[SURBL-Discuss] Re: RFC: sex site domain SURBL

Jeff Chan jeffc at surbl.org
Tue Jul 20 18:37:16 CEST 2004


On Tuesday, July 20, 2004, 4:55:01 PM, Marc Kool wrote:
> Jeff Chan wrote:

>> The main reason we did this was to defeat the "random
>> subdomain" spammers who generate random subdomains to
>> try to defeat simple URI pattern matching or to key
>> their spams to confirm the recipient addresses.  Examples
>> might be "abc1.xyz.spammerdomain.com" and
>> "abc2.xyz.spammerdomain.com".  Those we want to reduce
>> to just "spammerdomain.com" since the randomized/keyed
>> versions may occur only once and the sc.surbl.org data
>> engine tries to increase the likelyhood of inclusion
>> in the list with an increasing number of reports.
>> 
>> It may be useful to read about the sc.surbl.org data:

> Yep, the reasons why this is done are clear but are not flawless.
> There are ISPs myisp.net that give customers a subdomain:
> e.g. myspamsite.myisp.net which can not be included in SURBL.
> I also assume that the percentage of these type of domains is not so big...

Yes, I think they are rare because a legitimate ISP would not
want a major spam site on their domain, even a subdomain, for
damage to their reputation, etc.  Any ISP that would willingly
host a spam site on a subdomain of their own domain I think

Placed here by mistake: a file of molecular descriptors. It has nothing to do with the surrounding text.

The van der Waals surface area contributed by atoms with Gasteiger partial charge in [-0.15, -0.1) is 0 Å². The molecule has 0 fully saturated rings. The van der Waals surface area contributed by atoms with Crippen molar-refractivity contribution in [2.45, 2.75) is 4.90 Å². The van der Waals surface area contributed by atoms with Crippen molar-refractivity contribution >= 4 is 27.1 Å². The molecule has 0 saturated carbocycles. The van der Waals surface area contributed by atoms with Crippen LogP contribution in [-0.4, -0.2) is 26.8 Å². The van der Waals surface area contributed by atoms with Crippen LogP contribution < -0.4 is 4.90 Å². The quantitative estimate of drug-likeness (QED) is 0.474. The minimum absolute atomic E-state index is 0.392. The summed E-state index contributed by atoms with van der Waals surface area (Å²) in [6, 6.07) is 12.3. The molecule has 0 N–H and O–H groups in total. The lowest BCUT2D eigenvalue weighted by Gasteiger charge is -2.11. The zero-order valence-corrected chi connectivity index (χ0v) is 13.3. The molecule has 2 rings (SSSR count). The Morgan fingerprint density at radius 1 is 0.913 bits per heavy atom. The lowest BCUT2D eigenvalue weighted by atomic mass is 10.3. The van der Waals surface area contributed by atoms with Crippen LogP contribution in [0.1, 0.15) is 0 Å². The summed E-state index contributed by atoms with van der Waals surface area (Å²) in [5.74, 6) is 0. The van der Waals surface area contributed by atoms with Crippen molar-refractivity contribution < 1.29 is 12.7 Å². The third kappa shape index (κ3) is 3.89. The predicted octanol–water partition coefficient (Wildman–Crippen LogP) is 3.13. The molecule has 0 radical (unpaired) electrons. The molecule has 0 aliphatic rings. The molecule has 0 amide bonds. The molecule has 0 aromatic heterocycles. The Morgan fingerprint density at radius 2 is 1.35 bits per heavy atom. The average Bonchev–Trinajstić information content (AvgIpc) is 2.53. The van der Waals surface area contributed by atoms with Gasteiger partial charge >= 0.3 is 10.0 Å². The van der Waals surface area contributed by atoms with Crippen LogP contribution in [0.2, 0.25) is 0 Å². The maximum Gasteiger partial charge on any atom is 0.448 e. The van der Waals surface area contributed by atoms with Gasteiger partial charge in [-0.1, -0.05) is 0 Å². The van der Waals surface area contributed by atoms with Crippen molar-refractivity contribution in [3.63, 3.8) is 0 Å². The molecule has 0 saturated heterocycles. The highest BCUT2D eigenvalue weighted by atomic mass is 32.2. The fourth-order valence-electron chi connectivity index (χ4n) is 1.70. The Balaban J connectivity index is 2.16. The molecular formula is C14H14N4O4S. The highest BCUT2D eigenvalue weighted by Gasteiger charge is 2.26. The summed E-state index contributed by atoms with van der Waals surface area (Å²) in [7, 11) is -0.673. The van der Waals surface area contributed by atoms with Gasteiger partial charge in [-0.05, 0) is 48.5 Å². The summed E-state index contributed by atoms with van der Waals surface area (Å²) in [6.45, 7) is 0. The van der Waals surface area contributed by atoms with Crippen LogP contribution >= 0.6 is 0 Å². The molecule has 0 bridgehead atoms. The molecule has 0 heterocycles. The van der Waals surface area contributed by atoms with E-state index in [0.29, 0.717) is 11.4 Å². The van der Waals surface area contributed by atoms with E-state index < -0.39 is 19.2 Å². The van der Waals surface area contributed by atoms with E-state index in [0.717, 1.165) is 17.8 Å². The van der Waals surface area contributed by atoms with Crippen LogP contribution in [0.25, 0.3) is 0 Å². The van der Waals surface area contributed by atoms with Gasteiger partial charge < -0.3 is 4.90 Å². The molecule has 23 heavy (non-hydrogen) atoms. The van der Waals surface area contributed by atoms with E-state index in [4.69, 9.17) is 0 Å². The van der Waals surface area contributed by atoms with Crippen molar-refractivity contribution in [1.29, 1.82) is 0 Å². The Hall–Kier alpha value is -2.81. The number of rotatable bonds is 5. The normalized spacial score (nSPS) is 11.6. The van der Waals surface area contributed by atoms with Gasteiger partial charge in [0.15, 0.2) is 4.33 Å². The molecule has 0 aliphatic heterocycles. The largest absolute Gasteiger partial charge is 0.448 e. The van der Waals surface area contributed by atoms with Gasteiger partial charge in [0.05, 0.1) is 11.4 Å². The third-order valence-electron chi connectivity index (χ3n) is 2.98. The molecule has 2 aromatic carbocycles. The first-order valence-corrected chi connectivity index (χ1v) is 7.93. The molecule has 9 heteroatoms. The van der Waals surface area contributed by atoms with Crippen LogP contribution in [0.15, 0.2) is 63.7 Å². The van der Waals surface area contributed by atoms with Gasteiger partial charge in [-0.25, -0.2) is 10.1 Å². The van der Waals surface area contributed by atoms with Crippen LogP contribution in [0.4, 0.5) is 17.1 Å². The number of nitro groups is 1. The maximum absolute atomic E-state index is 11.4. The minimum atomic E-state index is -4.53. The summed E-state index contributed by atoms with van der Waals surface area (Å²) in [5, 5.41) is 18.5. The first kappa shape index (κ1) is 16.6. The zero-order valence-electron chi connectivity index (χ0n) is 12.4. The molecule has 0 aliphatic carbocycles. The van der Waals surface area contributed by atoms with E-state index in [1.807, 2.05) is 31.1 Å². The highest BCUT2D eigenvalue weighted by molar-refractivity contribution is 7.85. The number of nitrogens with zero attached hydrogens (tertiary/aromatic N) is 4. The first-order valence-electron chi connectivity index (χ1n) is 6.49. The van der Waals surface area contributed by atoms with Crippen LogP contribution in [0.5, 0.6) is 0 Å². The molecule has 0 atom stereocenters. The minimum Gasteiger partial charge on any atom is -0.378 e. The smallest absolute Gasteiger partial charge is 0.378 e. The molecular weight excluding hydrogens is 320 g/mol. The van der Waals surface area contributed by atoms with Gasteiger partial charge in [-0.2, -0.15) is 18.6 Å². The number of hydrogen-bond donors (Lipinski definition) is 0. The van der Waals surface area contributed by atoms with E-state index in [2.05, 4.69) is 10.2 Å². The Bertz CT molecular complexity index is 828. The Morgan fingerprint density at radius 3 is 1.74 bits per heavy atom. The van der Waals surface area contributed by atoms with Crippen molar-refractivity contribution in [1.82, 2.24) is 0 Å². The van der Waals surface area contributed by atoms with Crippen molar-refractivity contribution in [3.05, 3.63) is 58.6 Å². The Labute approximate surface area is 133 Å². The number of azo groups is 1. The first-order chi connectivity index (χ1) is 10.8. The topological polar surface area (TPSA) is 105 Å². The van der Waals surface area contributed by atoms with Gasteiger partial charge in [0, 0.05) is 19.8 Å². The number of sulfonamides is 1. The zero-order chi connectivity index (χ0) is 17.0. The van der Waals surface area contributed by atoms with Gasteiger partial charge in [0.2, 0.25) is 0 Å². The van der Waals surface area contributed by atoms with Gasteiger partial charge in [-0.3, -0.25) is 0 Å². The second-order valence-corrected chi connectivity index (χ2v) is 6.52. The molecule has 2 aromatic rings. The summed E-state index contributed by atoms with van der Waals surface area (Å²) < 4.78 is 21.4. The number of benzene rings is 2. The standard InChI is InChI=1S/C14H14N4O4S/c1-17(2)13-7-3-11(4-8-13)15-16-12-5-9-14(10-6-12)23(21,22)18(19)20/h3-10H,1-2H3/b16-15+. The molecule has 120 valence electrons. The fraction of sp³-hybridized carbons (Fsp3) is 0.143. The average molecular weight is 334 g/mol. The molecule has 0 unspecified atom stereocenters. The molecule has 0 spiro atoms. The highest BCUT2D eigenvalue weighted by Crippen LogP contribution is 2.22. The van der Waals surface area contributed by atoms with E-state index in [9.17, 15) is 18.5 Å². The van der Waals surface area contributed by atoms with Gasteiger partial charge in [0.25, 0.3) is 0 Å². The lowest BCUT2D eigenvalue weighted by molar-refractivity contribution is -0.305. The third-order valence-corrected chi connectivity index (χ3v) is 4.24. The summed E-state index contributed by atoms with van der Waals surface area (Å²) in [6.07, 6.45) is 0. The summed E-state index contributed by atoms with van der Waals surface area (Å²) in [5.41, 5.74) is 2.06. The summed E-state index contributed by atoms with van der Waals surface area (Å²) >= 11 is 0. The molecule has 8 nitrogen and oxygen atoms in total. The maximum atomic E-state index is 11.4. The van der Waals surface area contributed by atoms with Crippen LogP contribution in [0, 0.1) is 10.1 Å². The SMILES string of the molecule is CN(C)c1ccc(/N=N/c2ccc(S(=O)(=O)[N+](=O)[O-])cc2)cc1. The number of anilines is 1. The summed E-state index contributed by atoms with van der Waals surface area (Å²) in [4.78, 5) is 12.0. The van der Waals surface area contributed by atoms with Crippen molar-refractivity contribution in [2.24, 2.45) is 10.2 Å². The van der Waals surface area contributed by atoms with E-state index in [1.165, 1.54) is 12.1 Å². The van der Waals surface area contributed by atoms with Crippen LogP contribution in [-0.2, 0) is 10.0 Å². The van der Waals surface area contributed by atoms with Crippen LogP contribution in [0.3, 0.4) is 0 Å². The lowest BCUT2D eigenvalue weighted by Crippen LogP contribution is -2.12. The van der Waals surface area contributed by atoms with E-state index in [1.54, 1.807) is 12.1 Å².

we would consider rogue ISPs which I would not feel too bad
about blocking entirely.  But few ISPs seem to put themselves
into this position, which is perhaps why big spammers use so
many custom domains.

I think you're right; I can't really think of many examples of
this actually happening, so our design compromise perhaps
seems reasonable.  :-)

[...]
> For the record: my originals proposal would make sex.surbl.org more
> of a squidguard-based list than a surbl-based list.

Right, which is fine.  Please see my next message for some
proposed solutions to this.

> One of the reasons to propose sex.surbl.org was the fact that SURBL list
> lag behind reality.  In July I received 156 spams of which 16 were not
> detected by SA+SOME_SARE_RULES+OWN_RULES+SURBL because the SURBL lists 
> were not updates fast enough (the 16 spams were marked as spam at a later
> time because then SURBL marked them and the SA rating went up).
> This is not meant to criticize anybody, just to put a fact.

> I observed that many spams from new domains 
> - share IP addresses
> - automatically forward you to a known sex site (in the squidguard database)
> and proposed sex.surbl.org

There will always be some lag, but once caught, SURBLs have the
potential to limit the spread of the spams, at least ones with
the same URIs mentioned repeately.

Note that the next version of the sc data engine will cut this
lag quite dramatically, especially for those resolving to
frequently appearing spammer IP blocks.  For more info on the
proposed next version of this data engine, please see:

  http://www.surbl.org/faq.html#numbered

> However, I see some value for the squidguard adult database to be used by software
> behind spamtraps: if an URI is retrieved and redirects you to a known sex site,
> the URI can be added automatically (= fast) to a SURBL list.

> Marc

I agree RBLs are a convenient and fast way to get data out.
It takes good advantage of the existing DNS infrastructure.

Jeff C.



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